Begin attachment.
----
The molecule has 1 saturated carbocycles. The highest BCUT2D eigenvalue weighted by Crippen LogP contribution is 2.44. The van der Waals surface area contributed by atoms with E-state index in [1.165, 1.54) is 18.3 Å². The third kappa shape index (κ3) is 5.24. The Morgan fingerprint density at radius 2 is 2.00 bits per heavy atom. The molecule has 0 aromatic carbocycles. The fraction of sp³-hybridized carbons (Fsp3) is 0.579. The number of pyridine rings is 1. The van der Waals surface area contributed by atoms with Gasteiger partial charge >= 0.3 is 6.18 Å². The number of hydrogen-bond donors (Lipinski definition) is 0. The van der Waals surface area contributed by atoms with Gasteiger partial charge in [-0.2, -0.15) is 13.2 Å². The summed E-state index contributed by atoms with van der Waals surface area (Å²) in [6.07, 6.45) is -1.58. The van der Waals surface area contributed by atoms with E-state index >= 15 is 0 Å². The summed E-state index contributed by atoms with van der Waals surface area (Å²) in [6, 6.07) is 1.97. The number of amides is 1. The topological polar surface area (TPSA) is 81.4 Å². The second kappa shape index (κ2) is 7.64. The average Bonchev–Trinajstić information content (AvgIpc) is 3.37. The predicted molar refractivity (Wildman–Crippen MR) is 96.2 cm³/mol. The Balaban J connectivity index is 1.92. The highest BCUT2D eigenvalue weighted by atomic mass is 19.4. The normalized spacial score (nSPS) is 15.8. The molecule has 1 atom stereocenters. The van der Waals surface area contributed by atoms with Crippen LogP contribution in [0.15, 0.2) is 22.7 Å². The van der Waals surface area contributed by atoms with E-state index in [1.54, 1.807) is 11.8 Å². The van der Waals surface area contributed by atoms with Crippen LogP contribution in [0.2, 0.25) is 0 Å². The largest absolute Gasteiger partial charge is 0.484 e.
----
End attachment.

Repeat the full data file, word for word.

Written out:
The molecule has 1 saturated carbocycles. The highest BCUT2D eigenvalue weighted by Crippen LogP contribution is 2.44. The van der Waals surface area contributed by atoms with E-state index in [1.165, 1.54) is 18.3 Å². The third kappa shape index (κ3) is 5.24. The Morgan fingerprint density at radius 2 is 2.00 bits per heavy atom. The molecule has 0 aromatic carbocycles. The fraction of sp³-hybridized carbons (Fsp3) is 0.579. The number of pyridine rings is 1. The van der Waals surface area contributed by atoms with Gasteiger partial charge >= 0.3 is 6.18 Å². The number of hydrogen-bond donors (Lipinski definition) is 0. The van der Waals surface area contributed by atoms with Gasteiger partial charge in [-0.2, -0.15) is 13.2 Å². The summed E-state index contributed by atoms with van der Waals surface area (Å²) in [6.07, 6.45) is -1.58. The van der Waals surface area contributed by atoms with E-state index >= 15 is 0 Å². The summed E-state index contributed by atoms with van der Waals surface area (Å²) in [6, 6.07) is 1.97. The number of amides is 1. The topological polar surface area (TPSA) is 81.4 Å². The second kappa shape index (κ2) is 7.64. The average Bonchev–Trinajstić information content (AvgIpc) is 3.37. The predicted molar refractivity (Wildman–Crippen MR) is 96.2 cm³/mol. The Balaban J connectivity index is 1.92. The highest BCUT2D eigenvalue weighted by atomic mass is 19.4. The normalized spacial score (nSPS) is 15.8. The molecule has 1 atom stereocenters. The van der Waals surface area contributed by atoms with Crippen LogP contribution in [0.15, 0.2) is 22.7 Å². The van der Waals surface area contributed by atoms with E-state index in [1.54, 1.807) is 11.8 Å². The van der Waals surface area contributed by atoms with Crippen LogP contribution in [0.2, 0.25) is 0 Å². The largest absolute Gasteiger partial charge is 0.484 e.